Assistant Commonwealth’s Attorney Richard A. Conway later objected that Muhammad wasn’t representing himself ? Greenspun and Shapiro were constantly conferring and telling Muhammad what to say. Millette agreed. He told the attorneys they could only answer Muhammad’s direct questions, not offer unsolicited advice.
Spicer, the prosecution’s expert witness, described in detail how a sniper team operates, their intent, and what types of weapons and tools they use. Much of his testimony revolved around the roles of the two members of the sniper team, the shooter and the observer/spotter. The spotter actually has greater responsibility, Spicer said. It is the spotter who selects the kill zone and target, directs the shooter, navigates the team into and out of the killing zone, and provides security for the team.
Ebert also questioned Spicer about a sniper team’s ultimate weapon: to instill fear in and terrorize a much larger population.
Those questions seemed to go towards what has been suggested as the prosecution’s weaknesses: lack of evidence of who was the actual triggerman during each of the shootings, and the untested nature of one of the capital indictments against Muhammad.
The Commonwealth has two different theories of Dean Harold Meyers’ murder. Meyers, 53, died Oct. 9, 2002, while filling his gas tank at the Sunoco station on Va. 234 north of Manassas. One theory charges Muhammad with capital murder for killing Meyers and one or more other people within three years; the other charges him with killing Meyers during an act of terrorism.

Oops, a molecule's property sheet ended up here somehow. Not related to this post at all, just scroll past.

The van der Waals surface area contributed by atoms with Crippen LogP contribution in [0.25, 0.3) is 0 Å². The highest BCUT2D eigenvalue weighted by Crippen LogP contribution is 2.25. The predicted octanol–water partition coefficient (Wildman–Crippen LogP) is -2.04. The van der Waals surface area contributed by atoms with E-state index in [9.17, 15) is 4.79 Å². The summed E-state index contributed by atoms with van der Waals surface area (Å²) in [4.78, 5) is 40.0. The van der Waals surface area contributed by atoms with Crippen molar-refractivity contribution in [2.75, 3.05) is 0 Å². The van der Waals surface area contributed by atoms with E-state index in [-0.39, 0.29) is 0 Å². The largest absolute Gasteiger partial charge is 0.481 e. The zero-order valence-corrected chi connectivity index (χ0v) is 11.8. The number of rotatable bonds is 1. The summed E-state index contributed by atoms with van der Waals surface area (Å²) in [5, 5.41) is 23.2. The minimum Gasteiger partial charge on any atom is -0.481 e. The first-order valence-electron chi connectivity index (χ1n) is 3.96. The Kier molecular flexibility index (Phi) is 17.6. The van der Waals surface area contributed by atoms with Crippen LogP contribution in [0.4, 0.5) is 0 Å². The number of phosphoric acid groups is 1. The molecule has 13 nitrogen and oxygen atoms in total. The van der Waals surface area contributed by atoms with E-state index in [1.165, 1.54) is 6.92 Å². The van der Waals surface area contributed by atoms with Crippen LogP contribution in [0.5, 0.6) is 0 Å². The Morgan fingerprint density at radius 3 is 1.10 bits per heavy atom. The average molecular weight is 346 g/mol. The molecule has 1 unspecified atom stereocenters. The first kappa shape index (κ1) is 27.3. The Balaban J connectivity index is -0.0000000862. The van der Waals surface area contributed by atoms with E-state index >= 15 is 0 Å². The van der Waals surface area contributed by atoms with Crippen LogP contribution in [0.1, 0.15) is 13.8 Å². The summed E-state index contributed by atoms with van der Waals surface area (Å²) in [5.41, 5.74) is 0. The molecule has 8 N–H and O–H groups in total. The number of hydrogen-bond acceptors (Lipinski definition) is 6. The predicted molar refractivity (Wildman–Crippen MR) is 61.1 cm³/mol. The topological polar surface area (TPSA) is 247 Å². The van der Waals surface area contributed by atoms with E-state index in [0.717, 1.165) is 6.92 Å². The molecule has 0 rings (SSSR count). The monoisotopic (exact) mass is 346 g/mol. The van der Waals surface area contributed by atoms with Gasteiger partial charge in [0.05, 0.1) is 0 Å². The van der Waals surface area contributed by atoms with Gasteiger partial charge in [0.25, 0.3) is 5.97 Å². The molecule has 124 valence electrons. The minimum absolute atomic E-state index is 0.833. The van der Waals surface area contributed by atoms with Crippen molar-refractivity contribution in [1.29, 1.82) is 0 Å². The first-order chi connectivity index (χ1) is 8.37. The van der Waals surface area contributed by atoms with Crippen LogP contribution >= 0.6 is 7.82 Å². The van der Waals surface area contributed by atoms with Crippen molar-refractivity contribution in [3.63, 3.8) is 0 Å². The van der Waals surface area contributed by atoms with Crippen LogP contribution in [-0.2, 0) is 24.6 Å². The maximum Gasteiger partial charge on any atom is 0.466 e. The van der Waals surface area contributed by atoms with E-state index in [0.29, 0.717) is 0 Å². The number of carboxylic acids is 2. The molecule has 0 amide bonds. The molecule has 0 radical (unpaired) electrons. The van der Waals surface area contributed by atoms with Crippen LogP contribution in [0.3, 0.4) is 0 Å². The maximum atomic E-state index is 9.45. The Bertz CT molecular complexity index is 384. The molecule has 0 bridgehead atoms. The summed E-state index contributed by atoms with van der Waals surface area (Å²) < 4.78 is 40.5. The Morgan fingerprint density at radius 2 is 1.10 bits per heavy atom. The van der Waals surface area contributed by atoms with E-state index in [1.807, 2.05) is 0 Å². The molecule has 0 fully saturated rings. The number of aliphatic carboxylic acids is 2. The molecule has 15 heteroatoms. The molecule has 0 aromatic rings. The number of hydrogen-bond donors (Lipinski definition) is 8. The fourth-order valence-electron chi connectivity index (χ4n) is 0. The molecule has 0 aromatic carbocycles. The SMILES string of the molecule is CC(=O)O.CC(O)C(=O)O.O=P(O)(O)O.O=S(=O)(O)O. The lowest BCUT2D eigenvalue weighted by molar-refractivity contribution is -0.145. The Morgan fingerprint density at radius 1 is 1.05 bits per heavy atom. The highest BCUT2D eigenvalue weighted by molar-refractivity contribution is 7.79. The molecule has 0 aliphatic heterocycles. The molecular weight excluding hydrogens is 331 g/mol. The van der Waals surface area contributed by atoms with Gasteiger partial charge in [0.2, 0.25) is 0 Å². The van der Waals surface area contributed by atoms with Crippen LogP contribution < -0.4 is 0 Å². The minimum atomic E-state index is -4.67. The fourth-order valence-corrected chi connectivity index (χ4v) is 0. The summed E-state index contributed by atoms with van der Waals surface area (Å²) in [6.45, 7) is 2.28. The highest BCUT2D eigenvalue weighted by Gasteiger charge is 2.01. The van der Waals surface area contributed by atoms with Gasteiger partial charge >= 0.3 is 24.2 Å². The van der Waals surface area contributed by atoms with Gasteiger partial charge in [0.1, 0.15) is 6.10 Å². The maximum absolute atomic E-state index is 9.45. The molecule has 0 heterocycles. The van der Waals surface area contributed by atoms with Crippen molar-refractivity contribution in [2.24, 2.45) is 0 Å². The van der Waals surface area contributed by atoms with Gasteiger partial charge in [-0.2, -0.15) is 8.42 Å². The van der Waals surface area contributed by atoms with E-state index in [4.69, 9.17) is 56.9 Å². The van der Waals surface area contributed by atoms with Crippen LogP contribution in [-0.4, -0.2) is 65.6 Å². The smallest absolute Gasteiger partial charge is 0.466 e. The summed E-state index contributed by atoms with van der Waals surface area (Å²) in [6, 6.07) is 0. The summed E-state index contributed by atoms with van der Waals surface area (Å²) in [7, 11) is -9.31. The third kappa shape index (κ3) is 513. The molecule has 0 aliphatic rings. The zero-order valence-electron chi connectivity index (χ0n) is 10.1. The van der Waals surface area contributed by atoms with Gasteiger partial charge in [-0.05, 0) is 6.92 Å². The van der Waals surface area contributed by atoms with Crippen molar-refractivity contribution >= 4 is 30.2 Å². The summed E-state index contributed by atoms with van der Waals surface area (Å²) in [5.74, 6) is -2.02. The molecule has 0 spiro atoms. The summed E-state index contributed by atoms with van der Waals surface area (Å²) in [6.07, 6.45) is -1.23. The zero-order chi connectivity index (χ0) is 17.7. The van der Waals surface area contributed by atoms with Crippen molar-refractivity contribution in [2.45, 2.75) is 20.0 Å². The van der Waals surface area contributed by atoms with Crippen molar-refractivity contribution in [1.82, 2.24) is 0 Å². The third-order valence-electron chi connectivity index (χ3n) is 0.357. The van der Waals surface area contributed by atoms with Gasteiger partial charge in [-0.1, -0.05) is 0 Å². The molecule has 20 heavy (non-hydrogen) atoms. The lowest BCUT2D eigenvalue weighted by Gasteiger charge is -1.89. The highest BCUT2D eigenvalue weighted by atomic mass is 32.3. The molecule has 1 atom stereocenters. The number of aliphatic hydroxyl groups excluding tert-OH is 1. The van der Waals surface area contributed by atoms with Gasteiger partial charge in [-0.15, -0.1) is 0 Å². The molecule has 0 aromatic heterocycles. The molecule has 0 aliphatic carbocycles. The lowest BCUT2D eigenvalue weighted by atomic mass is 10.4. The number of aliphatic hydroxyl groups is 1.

Muhammad is the first to be prosecuted under the act of terrorism statute. Prosecutors will have to show that Muhammad participated in a slaying and that the intent was to influence the government or to intimidate the civilian population. The other capital charge alleges multiple murders over three years. Prosecutors will have to prove Muhammad’s involvement in the Meyers killing and at least one other fatal shooting to obtain a conviction under that count.
Muhammad objected to the two different theories presented in his opening statement. “What they have done to me, and what they are trying to do to me, they are saying that’s based on a theory. I was locked up based on a theory.” Muhammad said. “So I looked up theory. It comes down to a guess.”
Muhammad asked each witness on cross-examination if they had seen him shoot anyone, or if they had been present at the site of the shooting. No one had.
The prosecution’s case is expected to continue today. Upon Millette’s ruling, prosecutors had to give some indication of the witnesses they will call so that Greenspun and Shapiro can prepare Muhammad. Muhammad also told Millette that he will ask the court to reconsider the ban on mental health testimony today, a motion Greenspun and Shapiro had been expected to present Monday morning.
Millette banned mental health testimony from the trial after Muhammad twice refused to be interviewed by a forensic psychologist hired by prosecutors. Retrospectively, it could be another sign of strain between the defendant and his former counsel. The psychologist who had been hired to interview him told Millette last week that Muhammad’s attorneys were “upset” with him over the refusal.
Greenspun and Shapiro left Monday evening pushing a pair of carts loaded with files and three ring binders: a year’s worth of preparation for this trial.
“Nothing we can say,” Shapiro said in response to reporters’ queries for comment.